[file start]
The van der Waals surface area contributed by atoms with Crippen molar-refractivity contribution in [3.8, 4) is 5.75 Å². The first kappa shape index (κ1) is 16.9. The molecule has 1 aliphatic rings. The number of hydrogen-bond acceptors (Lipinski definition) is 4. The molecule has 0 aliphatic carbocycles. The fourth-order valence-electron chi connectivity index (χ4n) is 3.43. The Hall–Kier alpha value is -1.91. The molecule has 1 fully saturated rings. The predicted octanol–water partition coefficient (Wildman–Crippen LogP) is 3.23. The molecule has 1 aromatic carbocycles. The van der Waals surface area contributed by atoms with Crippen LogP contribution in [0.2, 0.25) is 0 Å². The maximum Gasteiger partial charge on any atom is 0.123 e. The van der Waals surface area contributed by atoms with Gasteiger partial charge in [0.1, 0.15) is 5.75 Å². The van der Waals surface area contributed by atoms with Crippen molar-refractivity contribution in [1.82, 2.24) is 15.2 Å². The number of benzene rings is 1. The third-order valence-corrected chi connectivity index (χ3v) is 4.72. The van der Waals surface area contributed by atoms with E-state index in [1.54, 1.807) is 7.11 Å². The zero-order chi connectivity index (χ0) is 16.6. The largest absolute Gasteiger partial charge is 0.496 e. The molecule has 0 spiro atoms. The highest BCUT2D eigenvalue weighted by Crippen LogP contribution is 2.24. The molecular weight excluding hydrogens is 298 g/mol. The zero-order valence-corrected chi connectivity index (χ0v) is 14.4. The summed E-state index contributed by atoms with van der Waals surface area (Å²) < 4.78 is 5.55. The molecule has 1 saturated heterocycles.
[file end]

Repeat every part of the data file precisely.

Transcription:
The van der Waals surface area contributed by atoms with Crippen molar-refractivity contribution in [3.8, 4) is 5.75 Å². The first kappa shape index (κ1) is 16.9. The molecule has 1 aliphatic rings. The number of hydrogen-bond acceptors (Lipinski definition) is 4. The molecule has 0 aliphatic carbocycles. The fourth-order valence-electron chi connectivity index (χ4n) is 3.43. The Hall–Kier alpha value is -1.91. The molecule has 1 fully saturated rings. The predicted octanol–water partition coefficient (Wildman–Crippen LogP) is 3.23. The molecule has 1 aromatic carbocycles. The van der Waals surface area contributed by atoms with Crippen LogP contribution in [0.2, 0.25) is 0 Å². The maximum Gasteiger partial charge on any atom is 0.123 e. The van der Waals surface area contributed by atoms with Gasteiger partial charge in [0.1, 0.15) is 5.75 Å². The van der Waals surface area contributed by atoms with Crippen molar-refractivity contribution in [1.82, 2.24) is 15.2 Å². The number of benzene rings is 1. The third-order valence-corrected chi connectivity index (χ3v) is 4.72. The van der Waals surface area contributed by atoms with E-state index in [1.54, 1.807) is 7.11 Å². The zero-order chi connectivity index (χ0) is 16.6. The largest absolute Gasteiger partial charge is 0.496 e. The molecule has 0 spiro atoms. The highest BCUT2D eigenvalue weighted by Crippen LogP contribution is 2.24. The molecular weight excluding hydrogens is 298 g/mol. The zero-order valence-corrected chi connectivity index (χ0v) is 14.4. The summed E-state index contributed by atoms with van der Waals surface area (Å²) < 4.78 is 5.55. The molecule has 1 saturated heterocycles.